Slime Robots


“Plasmodium” by Carolina Biological Supply Company is licensed under CC BY-NC-ND 2.0

By: Isabel D'mello, Journalist

“Physarum polycephalum” by Dru! is licensed under CC BY-NC 2.0

What comes to mind when you think of robots? The conventional robot is something that most of us can name: a solid machine that rolls or walks to move around. Now imagine a robot that can move fluidly and slip into places that normal robots are unable to.  This robot would be capable of withstanding a different set of conditions from its solid counterpart, flowing and cleaning through pipes,  airways, or even the human body.

Physarum polycephalum is what’s called a slime mold.  This particular species is rather unappealing to the eye, but it is a fascinating organism. Slime molds are classified as Protista. The entire creature is a single cell containing hundreds of nuclei. For one phase of their growth, they exist as slugs, each containing a single nucleus. The slugs move together to create a single mass that acts as one to reproduce.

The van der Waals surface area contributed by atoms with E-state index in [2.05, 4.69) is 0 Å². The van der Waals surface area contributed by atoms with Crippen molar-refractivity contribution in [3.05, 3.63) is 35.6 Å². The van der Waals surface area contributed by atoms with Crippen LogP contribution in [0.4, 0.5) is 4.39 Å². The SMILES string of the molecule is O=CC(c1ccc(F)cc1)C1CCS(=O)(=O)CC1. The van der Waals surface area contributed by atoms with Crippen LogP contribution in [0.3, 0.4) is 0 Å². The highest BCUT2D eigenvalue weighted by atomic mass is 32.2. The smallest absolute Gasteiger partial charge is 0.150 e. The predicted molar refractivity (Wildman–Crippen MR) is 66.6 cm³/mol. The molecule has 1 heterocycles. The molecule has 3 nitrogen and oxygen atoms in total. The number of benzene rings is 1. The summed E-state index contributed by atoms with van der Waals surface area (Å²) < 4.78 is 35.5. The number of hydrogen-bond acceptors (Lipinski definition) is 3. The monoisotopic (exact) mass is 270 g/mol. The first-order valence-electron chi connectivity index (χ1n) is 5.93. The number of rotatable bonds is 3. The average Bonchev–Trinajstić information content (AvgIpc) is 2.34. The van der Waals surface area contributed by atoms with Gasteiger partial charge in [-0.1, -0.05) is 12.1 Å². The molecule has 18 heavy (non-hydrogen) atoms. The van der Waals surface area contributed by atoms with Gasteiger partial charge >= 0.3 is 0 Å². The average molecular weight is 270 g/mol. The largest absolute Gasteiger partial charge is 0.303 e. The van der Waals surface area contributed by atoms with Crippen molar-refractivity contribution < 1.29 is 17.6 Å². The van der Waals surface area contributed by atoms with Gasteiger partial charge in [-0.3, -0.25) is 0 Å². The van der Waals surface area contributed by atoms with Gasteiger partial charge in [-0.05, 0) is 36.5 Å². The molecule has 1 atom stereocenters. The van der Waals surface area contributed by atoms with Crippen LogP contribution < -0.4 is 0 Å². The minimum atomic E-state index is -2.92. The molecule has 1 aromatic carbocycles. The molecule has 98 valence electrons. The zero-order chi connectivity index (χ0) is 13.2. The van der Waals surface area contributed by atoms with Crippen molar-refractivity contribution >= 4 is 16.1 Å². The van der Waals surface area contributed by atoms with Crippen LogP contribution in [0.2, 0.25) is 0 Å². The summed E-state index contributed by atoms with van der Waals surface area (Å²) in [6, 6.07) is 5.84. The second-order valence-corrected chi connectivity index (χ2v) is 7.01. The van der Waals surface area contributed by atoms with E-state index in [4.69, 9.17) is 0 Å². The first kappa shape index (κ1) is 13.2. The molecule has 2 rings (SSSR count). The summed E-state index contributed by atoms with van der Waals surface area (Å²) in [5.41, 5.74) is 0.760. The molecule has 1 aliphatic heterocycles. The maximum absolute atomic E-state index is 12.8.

Having a robot that can move and act like a slime mold would be very beneficial. It would move and think through chemical reactions. This creates a new category of machines that could revolutionize anything from plumbing to space exploration. Some scientists have already started to engineer robots like this.

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